Reading, writing, and spelling—it’s about oral language and building the brain for literacy! Success in reading and spelling requires a systematic way of learning, practicing, and applying knowledge about sounds, letters, and meanings of spoken and written words. Whether you’re a classroom teacher new to the study of language structure or a seasoned specialist, this course will provide essential and practical knowledge to deliver word study instruction more effectively.
In this module, we focus on the sounds—the phonology—of words. You’ll gain an understanding of phonology and the very important differences between phonological representations, phonological processing, phonological and phonemic awareness (PA), phonemes, allophones, phones, phonetics, and phonics. You’ll examine which types of PA skills are important for learning to read and spell and whether to teach PA in isolation or combined with letters. You’ll learn about the role dialect plays in phonology and how to adjust word study instruction to accommodate dialectical differences. You’ll gain insight into why ELL students and students with speech sound disorders and/or dyslexia may experience literacy learning problems related to phonological deficits and how you can address those deficits.
Through hands-on practice with a variety of words, you’ll gain a deeper understanding of the phonological structure of words and learn about free online resources that can help you develop the PA skills you need to effectively teach your students to read and spell, and that can be used to augment word study instruction.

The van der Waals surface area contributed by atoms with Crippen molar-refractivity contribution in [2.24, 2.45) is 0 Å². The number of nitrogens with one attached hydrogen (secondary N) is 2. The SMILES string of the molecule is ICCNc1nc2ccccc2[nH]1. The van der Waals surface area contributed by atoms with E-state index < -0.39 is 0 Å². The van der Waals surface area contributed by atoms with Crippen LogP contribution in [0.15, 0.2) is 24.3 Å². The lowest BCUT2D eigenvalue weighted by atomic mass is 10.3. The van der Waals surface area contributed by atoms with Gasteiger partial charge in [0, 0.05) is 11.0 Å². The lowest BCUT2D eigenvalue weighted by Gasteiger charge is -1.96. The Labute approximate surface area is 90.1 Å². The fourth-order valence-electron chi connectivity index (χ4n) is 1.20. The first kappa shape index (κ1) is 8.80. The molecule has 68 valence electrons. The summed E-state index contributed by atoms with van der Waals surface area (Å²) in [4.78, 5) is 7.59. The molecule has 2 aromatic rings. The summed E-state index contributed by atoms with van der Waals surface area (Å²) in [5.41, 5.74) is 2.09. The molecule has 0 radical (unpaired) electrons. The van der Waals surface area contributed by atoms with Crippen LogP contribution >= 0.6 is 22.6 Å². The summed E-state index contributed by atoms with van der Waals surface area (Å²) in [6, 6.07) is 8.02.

After completing this course, you’ll have working knowledge and practical skills needed to implement word study instruction more effectively and a new-found level of confidence in your understanding of phonology and in your ability to deliver literacy instruction based on current best practices for teaching phonological awareness within a multi-linguistic model of word study.
- Define and explain the differences between phones, allophones, phonemes, phonics, phonetics, phonological representations, phonological processing, phonological awareness, and phonemic awareness; explain the role of each in the development of reading and spelling.
- Differentiate between the knowledge teachers of reading and spelling need to have to be effective instructors vs. what needs to be taught to students.
- Describe the process and development of categorical perception of speech sounds; explain the implications of atypical categorical perception in students with dyslexia; explain why ELL students struggle with discrimination of English phonemes and consequently struggle with learning to read and write in English.
- Analyze and correctly describe the phonological structures of English words: phonemes, syllables, onset-rhymes, lexical stress.
- Identify which PA skills are needed for learning to read and spell and explain reasons for and for not teaching PA skills in isolation.
- Describe how to correctly model and teach the segmenting and blending phonemes and syllables in English words.
- Describe at least two activities for the development of phonological awareness skills.